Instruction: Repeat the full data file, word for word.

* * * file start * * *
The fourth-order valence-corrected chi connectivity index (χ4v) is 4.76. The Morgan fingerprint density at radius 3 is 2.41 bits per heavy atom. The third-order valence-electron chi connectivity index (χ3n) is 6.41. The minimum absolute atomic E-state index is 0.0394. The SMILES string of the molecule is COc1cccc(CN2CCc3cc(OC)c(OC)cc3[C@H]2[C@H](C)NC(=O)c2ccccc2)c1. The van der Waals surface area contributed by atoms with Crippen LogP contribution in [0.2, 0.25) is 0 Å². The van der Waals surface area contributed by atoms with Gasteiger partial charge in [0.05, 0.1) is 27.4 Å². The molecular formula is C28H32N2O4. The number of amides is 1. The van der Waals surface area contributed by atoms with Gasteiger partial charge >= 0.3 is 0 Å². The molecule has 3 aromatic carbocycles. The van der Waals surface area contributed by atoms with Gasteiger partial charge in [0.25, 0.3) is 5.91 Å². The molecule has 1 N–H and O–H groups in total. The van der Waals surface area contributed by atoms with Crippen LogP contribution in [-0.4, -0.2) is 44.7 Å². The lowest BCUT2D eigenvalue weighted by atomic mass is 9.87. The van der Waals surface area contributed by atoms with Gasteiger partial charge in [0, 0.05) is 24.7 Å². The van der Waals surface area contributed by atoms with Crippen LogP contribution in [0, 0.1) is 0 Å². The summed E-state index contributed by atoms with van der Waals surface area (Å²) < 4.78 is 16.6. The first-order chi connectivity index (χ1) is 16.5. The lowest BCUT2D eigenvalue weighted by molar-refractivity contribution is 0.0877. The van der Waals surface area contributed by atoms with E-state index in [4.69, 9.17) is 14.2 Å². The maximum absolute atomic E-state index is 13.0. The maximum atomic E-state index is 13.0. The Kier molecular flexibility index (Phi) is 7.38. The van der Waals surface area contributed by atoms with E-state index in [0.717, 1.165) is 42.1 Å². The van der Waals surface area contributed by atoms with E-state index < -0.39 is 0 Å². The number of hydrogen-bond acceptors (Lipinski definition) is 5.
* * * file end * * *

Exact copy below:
The fourth-order valence-corrected chi connectivity index (χ4v) is 4.76. The Morgan fingerprint density at radius 3 is 2.41 bits per heavy atom. The third-order valence-electron chi connectivity index (χ3n) is 6.41. The minimum absolute atomic E-state index is 0.0394. The SMILES string of the molecule is COc1cccc(CN2CCc3cc(OC)c(OC)cc3[C@H]2[C@H](C)NC(=O)c2ccccc2)c1. The van der Waals surface area contributed by atoms with Crippen LogP contribution in [0.2, 0.25) is 0 Å². The van der Waals surface area contributed by atoms with Gasteiger partial charge in [0.05, 0.1) is 27.4 Å². The molecular formula is C28H32N2O4. The number of amides is 1. The van der Waals surface area contributed by atoms with Gasteiger partial charge >= 0.3 is 0 Å². The molecule has 3 aromatic carbocycles. The van der Waals surface area contributed by atoms with Gasteiger partial charge in [0.25, 0.3) is 5.91 Å². The molecule has 1 N–H and O–H groups in total. The van der Waals surface area contributed by atoms with Crippen LogP contribution in [-0.4, -0.2) is 44.7 Å². The lowest BCUT2D eigenvalue weighted by atomic mass is 9.87. The van der Waals surface area contributed by atoms with Gasteiger partial charge in [0, 0.05) is 24.7 Å². The van der Waals surface area contributed by atoms with Crippen LogP contribution in [0, 0.1) is 0 Å². The summed E-state index contributed by atoms with van der Waals surface area (Å²) < 4.78 is 16.6. The first-order chi connectivity index (χ1) is 16.5. The lowest BCUT2D eigenvalue weighted by molar-refractivity contribution is 0.0877. The van der Waals surface area contributed by atoms with E-state index in [4.69, 9.17) is 14.2 Å². The maximum absolute atomic E-state index is 13.0. The maximum atomic E-state index is 13.0. The Kier molecular flexibility index (Phi) is 7.38. The van der Waals surface area contributed by atoms with E-state index in [0.717, 1.165) is 42.1 Å². The van der Waals surface area contributed by atoms with E-state index < -0.39 is 0 Å². The number of hydrogen-bond acceptors (Lipinski definition) is 5.